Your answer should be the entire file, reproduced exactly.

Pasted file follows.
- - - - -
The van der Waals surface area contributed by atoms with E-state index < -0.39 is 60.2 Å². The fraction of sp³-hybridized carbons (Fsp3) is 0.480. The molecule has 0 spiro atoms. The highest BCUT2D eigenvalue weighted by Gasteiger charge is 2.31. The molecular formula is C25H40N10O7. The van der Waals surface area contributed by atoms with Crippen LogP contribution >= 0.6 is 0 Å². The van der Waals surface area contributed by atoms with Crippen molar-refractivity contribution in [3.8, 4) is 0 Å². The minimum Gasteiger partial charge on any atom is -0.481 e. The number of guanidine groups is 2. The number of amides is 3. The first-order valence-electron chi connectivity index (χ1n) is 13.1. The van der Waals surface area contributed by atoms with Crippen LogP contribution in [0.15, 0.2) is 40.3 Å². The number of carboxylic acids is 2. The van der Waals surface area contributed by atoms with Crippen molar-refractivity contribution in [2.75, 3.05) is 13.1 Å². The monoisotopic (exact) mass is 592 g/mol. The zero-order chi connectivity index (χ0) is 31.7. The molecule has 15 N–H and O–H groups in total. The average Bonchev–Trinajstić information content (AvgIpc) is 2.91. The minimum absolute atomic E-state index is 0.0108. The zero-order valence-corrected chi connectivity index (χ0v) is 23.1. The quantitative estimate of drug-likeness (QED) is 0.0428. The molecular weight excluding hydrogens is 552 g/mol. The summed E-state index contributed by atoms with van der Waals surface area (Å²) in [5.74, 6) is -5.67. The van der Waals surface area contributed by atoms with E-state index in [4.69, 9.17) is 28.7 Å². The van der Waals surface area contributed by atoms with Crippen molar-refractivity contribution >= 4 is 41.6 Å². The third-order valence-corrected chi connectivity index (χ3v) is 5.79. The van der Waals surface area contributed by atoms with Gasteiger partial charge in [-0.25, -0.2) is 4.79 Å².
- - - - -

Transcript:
The van der Waals surface area contributed by atoms with E-state index < -0.39 is 60.2 Å². The fraction of sp³-hybridized carbons (Fsp3) is 0.480. The molecule has 0 spiro atoms. The highest BCUT2D eigenvalue weighted by Gasteiger charge is 2.31. The molecular formula is C25H40N10O7. The van der Waals surface area contributed by atoms with Crippen LogP contribution >= 0.6 is 0 Å². The van der Waals surface area contributed by atoms with Crippen molar-refractivity contribution in [3.8, 4) is 0 Å². The minimum Gasteiger partial charge on any atom is -0.481 e. The number of guanidine groups is 2. The number of amides is 3. The first-order valence-electron chi connectivity index (χ1n) is 13.1. The van der Waals surface area contributed by atoms with Crippen LogP contribution in [0.15, 0.2) is 40.3 Å². The number of carboxylic acids is 2. The van der Waals surface area contributed by atoms with Crippen molar-refractivity contribution in [2.75, 3.05) is 13.1 Å². The monoisotopic (exact) mass is 592 g/mol. The zero-order chi connectivity index (χ0) is 31.7. The molecule has 15 N–H and O–H groups in total. The average Bonchev–Trinajstić information content (AvgIpc) is 2.91. The minimum absolute atomic E-state index is 0.0108. The zero-order valence-corrected chi connectivity index (χ0v) is 23.1. The quantitative estimate of drug-likeness (QED) is 0.0428. The molecular weight excluding hydrogens is 552 g/mol. The summed E-state index contributed by atoms with van der Waals surface area (Å²) in [5.74, 6) is -5.67. The van der Waals surface area contributed by atoms with E-state index in [4.69, 9.17) is 28.7 Å². The van der Waals surface area contributed by atoms with Crippen molar-refractivity contribution >= 4 is 41.6 Å². The third-order valence-corrected chi connectivity index (χ3v) is 5.79. The van der Waals surface area contributed by atoms with Gasteiger partial charge in [-0.25, -0.2) is 4.79 Å².